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he hasn't confirmed that. he's been famously close-mouthed here. we do know now that we've got adam schiff, jerry nadler and others in the house who are beginning to put the pieces together themselves. whatever mueller does not give them, is not able to give them, they're going to be working to assemble into i think what will be by the end of this year a very coherent story that i think will be quite -- quite conclusive as to what was going on in this campaign. >> nelson, thank you for joining us tonight. nelson cunningham. jennifer ruben, stay with us. coming up, a veteran republican steps forward to challenge donald trump in the 2020 republican primary. that's next. in't easy.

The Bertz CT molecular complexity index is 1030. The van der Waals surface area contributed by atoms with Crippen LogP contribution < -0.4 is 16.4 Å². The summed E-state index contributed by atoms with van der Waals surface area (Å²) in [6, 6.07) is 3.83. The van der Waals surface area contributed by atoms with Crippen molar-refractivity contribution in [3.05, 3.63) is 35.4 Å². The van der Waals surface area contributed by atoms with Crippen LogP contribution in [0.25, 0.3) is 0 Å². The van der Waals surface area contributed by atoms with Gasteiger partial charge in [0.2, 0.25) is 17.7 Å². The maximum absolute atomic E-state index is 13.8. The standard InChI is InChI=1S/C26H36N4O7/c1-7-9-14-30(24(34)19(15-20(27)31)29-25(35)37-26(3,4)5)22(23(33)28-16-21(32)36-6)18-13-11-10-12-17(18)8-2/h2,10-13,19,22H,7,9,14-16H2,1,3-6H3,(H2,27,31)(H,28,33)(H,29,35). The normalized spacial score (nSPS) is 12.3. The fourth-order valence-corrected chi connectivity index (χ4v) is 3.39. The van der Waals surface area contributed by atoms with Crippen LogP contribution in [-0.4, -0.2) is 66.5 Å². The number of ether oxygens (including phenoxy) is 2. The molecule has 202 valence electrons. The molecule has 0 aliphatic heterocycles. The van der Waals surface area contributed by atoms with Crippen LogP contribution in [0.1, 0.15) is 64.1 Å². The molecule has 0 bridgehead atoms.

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our president is simply too unstable to carry out the duties of the highest executive office in the land. they say the president has captured the republican party in washington. as he himself might tweet, sad. it's even sadder that republicans in washington, many of them, exhibit all the symptoms of stockholm syndrome, identifying with their capturer. >> that was former massachusetts republican governor bill weld today, not holding back on trump or his republican allies in congress, but even that probably didn't make donald trump as angry as when governor weld said this. >> because of the many concerns i've talked about today, i have established an exploratory committee to pursue the possibility of my running for the presidency of the united states as a republican in the 2020 election. >> all right. that is a former republican